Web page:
People Who Pay for Music Have Better Taste In Music…

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We’ve seen ample evidence of this in vinyl, and now we’re seeing it in streaming.  Because people who voluntarily pay more for music generally have better taste in music.

Enter Tidal, a CD-quality, lossless streaming service that costs $19.99 a month.  That is more than twice that of Spotify, and there isn’t a free tier.   The service (available at also has HD-quality music videos and curation, and was launched in the fall of last year for serious audiophile listeners in the US, UK, and Canada.

Here’s what TIDAL subscribers listen to most, according to a ranking just emailed by the company.

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Image: ‘Discovering Vampire Weekend,’ by Alexandre Normand (licensed under Creative Commons Attribution 2.0 Generic (CC BY 2.0).

17 Responses

  1. NoIdea


    Who decided you could be an authority on taste?

    Paying for higher fidelity downloads will definitely mirror a trend to records (dating myself with that noun) produced on a higher scale, but beauty is in the eye of the beholder.

    There’s a lot of low fidelity stuff which is just as good so let’s not call this ‘better taste’ because all that will do is open up a flame thread (preemptive see below here)

    You have no right to determine the quality of the composition. Stick to the facts.

    • Versus

      Everyone can be an authority on taste. That is one thing that humans do: make judgments of taste.

    • Paul Resnikoff

      I love these debates, especially over a beer. On one hand, philosophically everything is relative when it comes to music, and Pitbull is just a redeeming as Pink Floyd. But deep down, we all know that’s bullshit.

  2. Bandit

    Better taste!?!?

    That “Pink Floyd” album is a tasteless yawn. Roger was right in departing that self parody of a band.

    • Bandit

      and listening to Uptown Funk somehow demonstrates better taste.

  3. Andy O)))

    I don’t see any Death Metal on there so your headline if clearly false.

  4. Arthur

    Future Islands – Seasons is an awesome track though.. Quit hating this list is better than what you’ll see on he iTunes storefront of most purchased songs

  5. Anonymous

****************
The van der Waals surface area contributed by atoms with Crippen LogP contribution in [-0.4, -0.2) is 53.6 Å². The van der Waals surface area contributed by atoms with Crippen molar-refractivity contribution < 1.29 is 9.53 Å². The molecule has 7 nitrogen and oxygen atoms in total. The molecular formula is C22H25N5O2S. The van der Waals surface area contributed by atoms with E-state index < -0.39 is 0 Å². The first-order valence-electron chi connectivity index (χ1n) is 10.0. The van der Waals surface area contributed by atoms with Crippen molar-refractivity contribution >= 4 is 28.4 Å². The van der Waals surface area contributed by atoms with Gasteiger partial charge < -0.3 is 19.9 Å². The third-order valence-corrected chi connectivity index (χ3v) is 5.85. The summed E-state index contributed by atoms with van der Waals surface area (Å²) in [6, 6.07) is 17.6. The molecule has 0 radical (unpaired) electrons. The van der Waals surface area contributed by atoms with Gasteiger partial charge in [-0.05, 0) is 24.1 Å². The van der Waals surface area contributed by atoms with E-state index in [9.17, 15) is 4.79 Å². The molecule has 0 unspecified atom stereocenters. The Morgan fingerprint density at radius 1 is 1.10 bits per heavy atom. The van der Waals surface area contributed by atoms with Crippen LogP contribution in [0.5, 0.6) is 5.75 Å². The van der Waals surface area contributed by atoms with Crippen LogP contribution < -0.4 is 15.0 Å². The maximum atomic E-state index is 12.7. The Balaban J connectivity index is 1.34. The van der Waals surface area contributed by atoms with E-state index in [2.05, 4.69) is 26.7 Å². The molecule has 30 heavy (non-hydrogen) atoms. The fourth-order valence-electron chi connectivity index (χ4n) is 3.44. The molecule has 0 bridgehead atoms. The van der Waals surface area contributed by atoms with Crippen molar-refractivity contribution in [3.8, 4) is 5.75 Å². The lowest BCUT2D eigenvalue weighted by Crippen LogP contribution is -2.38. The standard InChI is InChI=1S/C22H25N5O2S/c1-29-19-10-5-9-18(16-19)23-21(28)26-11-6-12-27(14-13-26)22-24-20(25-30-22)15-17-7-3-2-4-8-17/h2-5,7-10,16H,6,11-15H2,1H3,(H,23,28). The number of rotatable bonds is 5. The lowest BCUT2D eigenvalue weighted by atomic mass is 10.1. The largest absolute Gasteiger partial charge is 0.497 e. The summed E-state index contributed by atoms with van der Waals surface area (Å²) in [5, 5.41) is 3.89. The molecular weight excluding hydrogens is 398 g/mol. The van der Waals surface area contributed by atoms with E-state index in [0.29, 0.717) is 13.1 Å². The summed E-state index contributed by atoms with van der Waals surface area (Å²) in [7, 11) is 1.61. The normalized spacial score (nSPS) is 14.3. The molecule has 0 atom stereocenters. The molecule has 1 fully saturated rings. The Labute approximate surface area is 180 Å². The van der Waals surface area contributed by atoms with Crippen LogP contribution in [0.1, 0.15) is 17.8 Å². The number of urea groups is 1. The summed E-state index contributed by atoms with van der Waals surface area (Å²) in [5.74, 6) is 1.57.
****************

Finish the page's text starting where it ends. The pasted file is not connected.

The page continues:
Maybe Tidal can tell me what my favorite color is too, or perhaps my favorite food.

    Sorry, taste is subjective. This is Bullsh*t.

  6. Matt Lewis

    After reviewing that song list, I’m convinced that “Better Taste” is a bad choice of words.

  7. DW

    Taste Smaste. If you consider the printed word, intelligence usually sets the bar. Its the same. I’ve noticed that all the haggling over these choices, not one single Bach, Chopin, Verdi, Ravel, work was mentioned. Instead, Pink Floyd sets the bar? Not even one classical composition was mentioned. Does anyone out there taste anything other than this commercial crap (that doesn’t include Bill Frissell, although . . . ) If this is all that is hitting the public’s palette, and the actual intelligent process of creating compositions that offer high caliber compositional merit with serious imaginary brilliance is being ignored, what does that have to say about the pretentiousness of ‘taste?’

  8. unimpressed

    “Better taste”. Sigh… digging the bottom of the barrel here.

  9. Steve

    Bull****. I work with young people who have come out of foster care and care homes. They have no choice but to use free sources for their music most of the time due to budget constraints, but their music taste is in some cases excellent. Plus, like NoIdea says, who made you boss? I class most of that list as pap. Endless river? Away and listen to Dark Side of the Moon or Wish You Were Here.

  10. CVoice Music

    So if I listen to anything but these artists, say romanian music and other various genres like classical or reggae, then that means I automatically have poor taste in music.

    Hmm, there is a horrible trend in these ASCAP emails I get giving the crapiest articles that state something as fact but have the worst evidence for their completely unsupported opinions